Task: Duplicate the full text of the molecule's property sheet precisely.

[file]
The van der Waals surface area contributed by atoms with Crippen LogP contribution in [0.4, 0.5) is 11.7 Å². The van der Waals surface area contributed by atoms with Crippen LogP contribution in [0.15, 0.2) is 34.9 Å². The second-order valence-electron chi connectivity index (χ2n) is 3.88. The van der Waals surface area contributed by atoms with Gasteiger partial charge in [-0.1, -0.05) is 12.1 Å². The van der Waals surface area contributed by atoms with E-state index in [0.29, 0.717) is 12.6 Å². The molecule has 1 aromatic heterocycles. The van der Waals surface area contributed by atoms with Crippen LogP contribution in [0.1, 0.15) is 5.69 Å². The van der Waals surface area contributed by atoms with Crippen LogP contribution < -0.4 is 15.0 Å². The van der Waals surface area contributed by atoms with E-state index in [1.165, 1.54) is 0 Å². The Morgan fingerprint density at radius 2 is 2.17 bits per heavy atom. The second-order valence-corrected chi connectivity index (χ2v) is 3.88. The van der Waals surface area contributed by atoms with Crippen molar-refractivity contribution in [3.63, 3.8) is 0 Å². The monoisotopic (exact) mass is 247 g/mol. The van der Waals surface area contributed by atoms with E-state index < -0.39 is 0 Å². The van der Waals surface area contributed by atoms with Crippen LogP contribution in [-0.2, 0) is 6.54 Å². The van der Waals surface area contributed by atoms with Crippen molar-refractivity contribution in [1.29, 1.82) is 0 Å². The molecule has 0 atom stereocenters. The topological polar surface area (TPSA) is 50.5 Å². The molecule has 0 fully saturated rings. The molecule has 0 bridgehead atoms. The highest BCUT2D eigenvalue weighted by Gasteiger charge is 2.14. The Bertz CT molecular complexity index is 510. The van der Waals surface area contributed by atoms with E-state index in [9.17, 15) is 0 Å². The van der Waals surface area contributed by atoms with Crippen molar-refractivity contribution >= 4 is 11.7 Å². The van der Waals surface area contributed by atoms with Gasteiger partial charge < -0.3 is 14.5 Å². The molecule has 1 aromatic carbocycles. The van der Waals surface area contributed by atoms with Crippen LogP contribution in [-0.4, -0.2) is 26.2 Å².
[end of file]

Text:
The van der Waals surface area contributed by atoms with Crippen LogP contribution in [0.4, 0.5) is 11.7 Å². The van der Waals surface area contributed by atoms with Crippen LogP contribution in [0.15, 0.2) is 34.9 Å². The second-order valence-electron chi connectivity index (χ2n) is 3.88. The van der Waals surface area contributed by atoms with Gasteiger partial charge in [-0.1, -0.05) is 12.1 Å². The van der Waals surface area contributed by atoms with E-state index in [0.29, 0.717) is 12.6 Å². The molecule has 1 aromatic heterocycles. The van der Waals surface area contributed by atoms with Crippen LogP contribution in [0.1, 0.15) is 5.69 Å². The van der Waals surface area contributed by atoms with Crippen LogP contribution < -0.4 is 15.0 Å². The van der Waals surface area contributed by atoms with E-state index in [1.165, 1.54) is 0 Å². The Morgan fingerprint density at radius 2 is 2.17 bits per heavy atom. The second-order valence-corrected chi connectivity index (χ2v) is 3.88. The van der Waals surface area contributed by atoms with Crippen molar-refractivity contribution in [3.63, 3.8) is 0 Å². The monoisotopic (exact) mass is 247 g/mol. The van der Waals surface area contributed by atoms with E-state index < -0.39 is 0 Å². The van der Waals surface area contributed by atoms with Crippen LogP contribution in [-0.2, 0) is 6.54 Å². The van der Waals surface area contributed by atoms with Crippen molar-refractivity contribution in [1.29, 1.82) is 0 Å². The molecule has 0 atom stereocenters. The topological polar surface area (TPSA) is 50.5 Å². The molecule has 0 fully saturated rings. The molecule has 0 bridgehead atoms. The highest BCUT2D eigenvalue weighted by Gasteiger charge is 2.14. The Bertz CT molecular complexity index is 510. The van der Waals surface area contributed by atoms with E-state index in [9.17, 15) is 0 Å². The van der Waals surface area contributed by atoms with Crippen molar-refractivity contribution >= 4 is 11.7 Å². The van der Waals surface area contributed by atoms with Gasteiger partial charge < -0.3 is 14.5 Å². The molecule has 1 aromatic carbocycles. The van der Waals surface area contributed by atoms with Crippen LogP contribution in [-0.4, -0.2) is 26.2 Å².